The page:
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How did a family select their heradlry?

Posted: Sat Dec 19, 2009 9:08 pm
by Templar Knight
How did they chose the charges and which devices they used.

Re: How did a family select their heradlry?

Posted: Sat Dec 19, 2009 9:26 pm
by Phil the Grips
Quite often the result of bad jokes or puns on their names or things they were known for. Visual nicknames in many ways. A man named "Armstrong" may have a muscular arm, for example.

How did a family select their heradlry?

Posted: Sat Dec 19, 2009 9:49 pm
by Templar Knight
How did they chose the charges and which devices they used.

Re: How did a family select their heradlry?

Posted: Sat Dec 19, 2009 11:09 pm
by Brother Ranulf
It depends on the period. The earliest formal English heraldry appeared around 1140 - 1150 and was pretty much a free-for-all, since there was at that stage no legal governing body. On the other hand there were so few people entitled to bear heraldry that being different to everyone else was relatively simple.

The first "Kings of Arms" were attached to the Royal Court of England around 1285 and they had legal powers over who had which blazon - and sorted out cases where two or more knights claimed the same arms (for example the well-known case of Grosvenor and Scrope). It was not until the early 1400s that the first College of Arms was established, with its heralds and pursuivants. Heaven help anyone who tried to choose their own armorial at that stage.

Another point to note is that heraldry was never awarded to families - an individual was granted arms which in most cases passed to the eldest son. Other sons might have the same arms with differences such as labels or borders to indicate they are not in direct line of descent, but a knight's brother might have completely different arms, or none at all. The widespread Mandeville family is recorded as bearing at least 30 different coats of arms during the medieval period (a friend of mine, now sadly passed on, produced a booklet on "The Arms and Lands of de Mandeville" in 2002 to illustrate this point).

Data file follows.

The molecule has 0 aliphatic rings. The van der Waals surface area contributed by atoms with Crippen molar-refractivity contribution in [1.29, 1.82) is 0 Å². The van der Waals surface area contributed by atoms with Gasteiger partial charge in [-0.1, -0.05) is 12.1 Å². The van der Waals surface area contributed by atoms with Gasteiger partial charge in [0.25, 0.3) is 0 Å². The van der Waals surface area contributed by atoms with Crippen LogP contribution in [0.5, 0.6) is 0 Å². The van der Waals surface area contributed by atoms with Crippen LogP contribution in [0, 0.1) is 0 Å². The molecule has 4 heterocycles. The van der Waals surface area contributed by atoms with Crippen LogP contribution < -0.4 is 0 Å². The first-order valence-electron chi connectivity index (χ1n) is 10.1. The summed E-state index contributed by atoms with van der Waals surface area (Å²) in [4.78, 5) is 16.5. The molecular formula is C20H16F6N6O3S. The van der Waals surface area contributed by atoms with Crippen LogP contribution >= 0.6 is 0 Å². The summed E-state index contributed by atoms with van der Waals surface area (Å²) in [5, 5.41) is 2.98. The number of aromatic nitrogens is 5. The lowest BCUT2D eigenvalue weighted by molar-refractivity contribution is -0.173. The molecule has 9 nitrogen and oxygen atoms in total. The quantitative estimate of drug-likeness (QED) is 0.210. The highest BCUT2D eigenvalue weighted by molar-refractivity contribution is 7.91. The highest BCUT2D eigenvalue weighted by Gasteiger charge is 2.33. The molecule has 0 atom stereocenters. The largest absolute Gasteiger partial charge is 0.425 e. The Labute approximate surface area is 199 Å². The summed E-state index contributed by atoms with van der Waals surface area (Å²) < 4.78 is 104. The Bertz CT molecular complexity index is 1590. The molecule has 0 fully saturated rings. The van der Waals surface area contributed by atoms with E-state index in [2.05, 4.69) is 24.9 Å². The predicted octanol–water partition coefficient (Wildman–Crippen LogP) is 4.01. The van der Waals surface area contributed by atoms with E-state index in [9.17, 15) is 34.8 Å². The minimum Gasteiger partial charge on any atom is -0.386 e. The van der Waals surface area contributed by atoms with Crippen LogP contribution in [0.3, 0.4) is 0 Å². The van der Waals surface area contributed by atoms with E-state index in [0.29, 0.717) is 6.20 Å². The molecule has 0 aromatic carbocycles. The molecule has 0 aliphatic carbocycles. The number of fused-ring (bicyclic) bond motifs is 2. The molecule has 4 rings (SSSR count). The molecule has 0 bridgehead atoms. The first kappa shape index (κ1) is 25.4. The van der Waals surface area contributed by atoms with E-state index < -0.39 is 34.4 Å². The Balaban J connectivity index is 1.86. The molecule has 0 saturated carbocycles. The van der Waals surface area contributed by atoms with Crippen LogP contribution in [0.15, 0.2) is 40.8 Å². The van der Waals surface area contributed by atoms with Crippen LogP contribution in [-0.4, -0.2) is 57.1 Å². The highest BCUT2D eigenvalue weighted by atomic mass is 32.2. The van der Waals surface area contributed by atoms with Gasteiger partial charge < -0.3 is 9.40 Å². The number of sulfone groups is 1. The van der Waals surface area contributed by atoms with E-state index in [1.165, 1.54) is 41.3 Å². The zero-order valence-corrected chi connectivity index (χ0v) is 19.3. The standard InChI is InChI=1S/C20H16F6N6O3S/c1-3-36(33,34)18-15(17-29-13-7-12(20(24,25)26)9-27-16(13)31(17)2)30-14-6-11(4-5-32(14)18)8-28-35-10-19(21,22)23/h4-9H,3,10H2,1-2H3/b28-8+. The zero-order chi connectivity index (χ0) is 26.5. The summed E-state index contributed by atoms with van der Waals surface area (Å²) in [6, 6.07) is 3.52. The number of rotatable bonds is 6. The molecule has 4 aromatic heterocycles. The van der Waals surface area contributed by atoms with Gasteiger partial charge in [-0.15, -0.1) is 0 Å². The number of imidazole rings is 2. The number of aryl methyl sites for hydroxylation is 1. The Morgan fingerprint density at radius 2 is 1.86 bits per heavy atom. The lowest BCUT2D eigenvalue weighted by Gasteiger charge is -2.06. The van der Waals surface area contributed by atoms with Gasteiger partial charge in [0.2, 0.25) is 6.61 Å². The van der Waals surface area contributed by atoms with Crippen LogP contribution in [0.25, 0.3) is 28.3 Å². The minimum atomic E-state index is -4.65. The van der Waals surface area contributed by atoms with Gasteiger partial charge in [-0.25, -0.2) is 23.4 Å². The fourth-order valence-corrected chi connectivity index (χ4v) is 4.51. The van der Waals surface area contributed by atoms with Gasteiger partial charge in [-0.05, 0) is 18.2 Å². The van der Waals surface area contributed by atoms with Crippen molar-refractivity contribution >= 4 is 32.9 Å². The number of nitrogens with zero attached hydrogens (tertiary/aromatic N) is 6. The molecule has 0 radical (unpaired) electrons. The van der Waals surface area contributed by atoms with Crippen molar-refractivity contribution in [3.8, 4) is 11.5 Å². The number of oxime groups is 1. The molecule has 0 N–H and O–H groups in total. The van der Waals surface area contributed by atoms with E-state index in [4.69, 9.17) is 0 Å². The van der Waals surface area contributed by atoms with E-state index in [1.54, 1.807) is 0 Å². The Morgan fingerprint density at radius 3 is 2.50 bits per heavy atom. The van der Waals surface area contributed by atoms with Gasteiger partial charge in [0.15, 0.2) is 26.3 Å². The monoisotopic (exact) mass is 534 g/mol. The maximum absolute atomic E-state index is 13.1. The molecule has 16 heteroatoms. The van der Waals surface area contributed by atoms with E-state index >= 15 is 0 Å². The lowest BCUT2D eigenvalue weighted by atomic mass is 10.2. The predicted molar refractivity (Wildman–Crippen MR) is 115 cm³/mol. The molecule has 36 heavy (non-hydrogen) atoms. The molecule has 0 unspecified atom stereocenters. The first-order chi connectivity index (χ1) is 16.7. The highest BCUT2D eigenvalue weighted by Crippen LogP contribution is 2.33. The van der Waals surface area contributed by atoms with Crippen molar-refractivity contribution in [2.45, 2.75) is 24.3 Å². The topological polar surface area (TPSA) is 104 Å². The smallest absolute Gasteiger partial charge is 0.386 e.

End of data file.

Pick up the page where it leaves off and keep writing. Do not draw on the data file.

Re: How did a family select their heradlry?

Posted: Sun Dec 20, 2009 11:41 am
by guthrie
{mod} I just merged the two posts, since you don't need two to ask the same question. I'm happy to say that the merge function works.{/mod}

Re: How did a family select their heradlry?

Posted: Sun Dec 20, 2009 12:06 pm
by Brother Ranulf
Well merged! :thumbup:

As for the charges/devices, very little is known of how some of the charges first came about. Simple divisions of the field look impressive and can be easily distinguished at a distance, which must have had some bearing on the choice (in the case of Mandeville, the field was often quartered, gold and red). Some charges derive from metal or other fittings - the border may reflect strengthening around the shield edge, while the escarbuncle was originally metal strips radiating from the boss.

In some 12th century cases, the king had a hand in awarding charges with royal connections: one of the Mandeville earls of Essex was permitted a shield showing the royal regalia (orb and two crossed sceptres), while Henry II's royal forester (fitzAucher or fitzArcher) was granted "ermine, on a chief indented azure three lions or" - the ermine for nobility/royalty and the lions being the three lions of England.

Other charges appear to be connected with the knight's name (as stated above) or chosen simply on the whim of the moment.

Re: How did a family select their heradlry?

Posted: Sun Dec 20, 2009 7:35 pm
by Templar Knight
Thanks for that mod, I pressed back after posting the thread and it posted it again.
I have the illustrated book of heraldry by Stephen Slater, and while it does have a lot of information I couldn't find the out how they chose it. I am trying to chose my heraldry for a kit, but it is really hard deciding, and trying to think of things about my name and what I do make the choices harder.

Re: How did a family select their heradlry?

Posted: Thu Dec 24, 2009 1:56 pm
by Colin Middleton
Some elements of the heraldry also come from lands owned, either directly or through a spouce.